Many open source organizations start around code. Someone has an idea and they write some code to express it. If people like the idea, they add more code. That code gets reviewed and incorporated.
This works great while the project rallies around the original idea. However, when they go to add new products or plan new features, the culture of code reviews gets in the way of a culture of new ideas.
Why’s that? Because code reviews look for flaws. You need to make sure you don’t introduce bugs. Ideas, on the other hand, need a whole team of input before they are strong enough for the risk analysis. New ideas get stronger when people add to them, figure out ways they can help. Once ideas become a plan they need something like a code review but not before they become a plan.
Reviewing Code is about Eliminating Risk
When new code is submitted, it’s always reviewed before it’s accepted. And often there are very clear guidelines. You are reviewing to make sure that your project’s guidelines are met, that the code is well written and that it introduces no new bugs. Often this means you are looking for things that are wrong. You may also suggest improvements, but the focus is on looking for things that are wrong.
Reviewing Ideas is about Exploring Opportunity
When new ideas are reviewed, they are often not fully formed. Ideas, especially new product ideas, need the entire organization to help figure out the full potential, what each team could bring to the table and how people might react to it. New ideas need to be fully developed before you start poking holes in them. And new ideas cannot be fully developed by one person. They need a whole team of people to say, “yeah, that’s great, and I could help by linking it to this other thing I’m working on” or “yeah, I like that and it makes me wonder if we did this, if that would be even better.”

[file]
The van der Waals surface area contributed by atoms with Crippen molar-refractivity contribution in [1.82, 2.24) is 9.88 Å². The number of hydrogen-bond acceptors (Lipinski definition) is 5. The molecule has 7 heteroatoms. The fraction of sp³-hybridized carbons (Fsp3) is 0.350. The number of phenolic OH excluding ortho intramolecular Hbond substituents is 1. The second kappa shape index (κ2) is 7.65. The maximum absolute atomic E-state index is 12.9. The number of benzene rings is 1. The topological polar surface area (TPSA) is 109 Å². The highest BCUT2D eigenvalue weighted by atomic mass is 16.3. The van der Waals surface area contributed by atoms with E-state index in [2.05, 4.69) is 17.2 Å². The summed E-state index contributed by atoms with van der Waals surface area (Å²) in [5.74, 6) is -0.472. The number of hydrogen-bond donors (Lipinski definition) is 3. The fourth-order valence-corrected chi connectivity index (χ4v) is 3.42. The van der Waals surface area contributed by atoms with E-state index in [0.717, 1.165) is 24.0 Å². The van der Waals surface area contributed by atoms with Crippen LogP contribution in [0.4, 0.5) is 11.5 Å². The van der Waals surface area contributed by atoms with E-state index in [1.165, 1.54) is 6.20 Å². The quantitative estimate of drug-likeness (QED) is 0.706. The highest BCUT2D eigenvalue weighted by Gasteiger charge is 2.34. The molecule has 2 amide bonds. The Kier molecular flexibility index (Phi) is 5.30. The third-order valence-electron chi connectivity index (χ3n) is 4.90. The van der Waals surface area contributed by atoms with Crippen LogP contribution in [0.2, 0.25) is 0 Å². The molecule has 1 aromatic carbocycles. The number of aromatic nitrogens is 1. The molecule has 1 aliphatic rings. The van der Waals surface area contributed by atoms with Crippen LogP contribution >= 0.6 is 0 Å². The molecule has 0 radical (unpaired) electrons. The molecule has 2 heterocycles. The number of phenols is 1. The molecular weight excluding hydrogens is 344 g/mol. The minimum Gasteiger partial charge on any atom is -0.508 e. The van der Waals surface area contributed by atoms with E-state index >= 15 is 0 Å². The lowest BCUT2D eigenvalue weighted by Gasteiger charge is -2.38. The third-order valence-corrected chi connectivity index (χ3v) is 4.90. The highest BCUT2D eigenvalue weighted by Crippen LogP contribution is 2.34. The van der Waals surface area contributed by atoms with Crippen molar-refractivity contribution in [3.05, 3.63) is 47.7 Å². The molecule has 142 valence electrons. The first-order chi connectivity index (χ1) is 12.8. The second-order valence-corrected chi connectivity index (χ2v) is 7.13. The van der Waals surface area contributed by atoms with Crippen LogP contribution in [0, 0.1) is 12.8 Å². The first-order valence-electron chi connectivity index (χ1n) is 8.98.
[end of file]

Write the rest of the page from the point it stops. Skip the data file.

What happens when you apply code review techniques to ideas?
When you apply code review techniques to ideas, you kill them before they are fully developed. You look for everything that is wrong in an idea. You look for all the risks, all the holes, before you add your strengths to it. Just when the idea needs you to help figure out how it could succeed, you poke a hole in it.
Next time you see someone in your organization propose an idea, make your first reaction an additive action. Challenge yourself to make the idea even better instead of looking for the bugs.